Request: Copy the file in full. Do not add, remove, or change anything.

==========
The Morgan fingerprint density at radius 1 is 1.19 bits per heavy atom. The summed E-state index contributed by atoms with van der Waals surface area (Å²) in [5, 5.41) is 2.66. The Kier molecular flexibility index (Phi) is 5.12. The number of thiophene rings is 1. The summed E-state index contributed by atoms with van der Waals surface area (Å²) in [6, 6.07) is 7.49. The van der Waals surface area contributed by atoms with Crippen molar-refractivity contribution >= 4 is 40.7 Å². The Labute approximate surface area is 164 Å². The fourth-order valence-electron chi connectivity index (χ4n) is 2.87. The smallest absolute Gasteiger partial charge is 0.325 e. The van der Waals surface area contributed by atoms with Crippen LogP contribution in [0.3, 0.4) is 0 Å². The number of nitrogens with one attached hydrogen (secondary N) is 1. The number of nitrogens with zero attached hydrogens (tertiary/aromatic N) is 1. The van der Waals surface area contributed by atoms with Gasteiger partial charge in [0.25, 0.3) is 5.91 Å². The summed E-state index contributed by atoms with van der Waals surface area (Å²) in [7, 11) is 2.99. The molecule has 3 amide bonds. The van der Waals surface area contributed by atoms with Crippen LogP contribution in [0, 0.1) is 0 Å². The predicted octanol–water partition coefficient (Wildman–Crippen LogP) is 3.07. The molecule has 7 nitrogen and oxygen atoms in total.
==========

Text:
The Morgan fingerprint density at radius 1 is 1.19 bits per heavy atom. The summed E-state index contributed by atoms with van der Waals surface area (Å²) in [5, 5.41) is 2.66. The Kier molecular flexibility index (Phi) is 5.12. The number of thiophene rings is 1. The summed E-state index contributed by atoms with van der Waals surface area (Å²) in [6, 6.07) is 7.49. The van der Waals surface area contributed by atoms with Crippen molar-refractivity contribution >= 4 is 40.7 Å². The Labute approximate surface area is 164 Å². The fourth-order valence-electron chi connectivity index (χ4n) is 2.87. The smallest absolute Gasteiger partial charge is 0.325 e. The van der Waals surface area contributed by atoms with Crippen LogP contribution in [0.3, 0.4) is 0 Å². The number of nitrogens with one attached hydrogen (secondary N) is 1. The number of nitrogens with zero attached hydrogens (tertiary/aromatic N) is 1. The van der Waals surface area contributed by atoms with Gasteiger partial charge in [0.25, 0.3) is 5.91 Å². The summed E-state index contributed by atoms with van der Waals surface area (Å²) in [7, 11) is 2.99. The molecule has 3 amide bonds. The van der Waals surface area contributed by atoms with Crippen LogP contribution in [0, 0.1) is 0 Å². The predicted octanol–water partition coefficient (Wildman–Crippen LogP) is 3.07. The molecule has 7 nitrogen and oxygen atoms in total.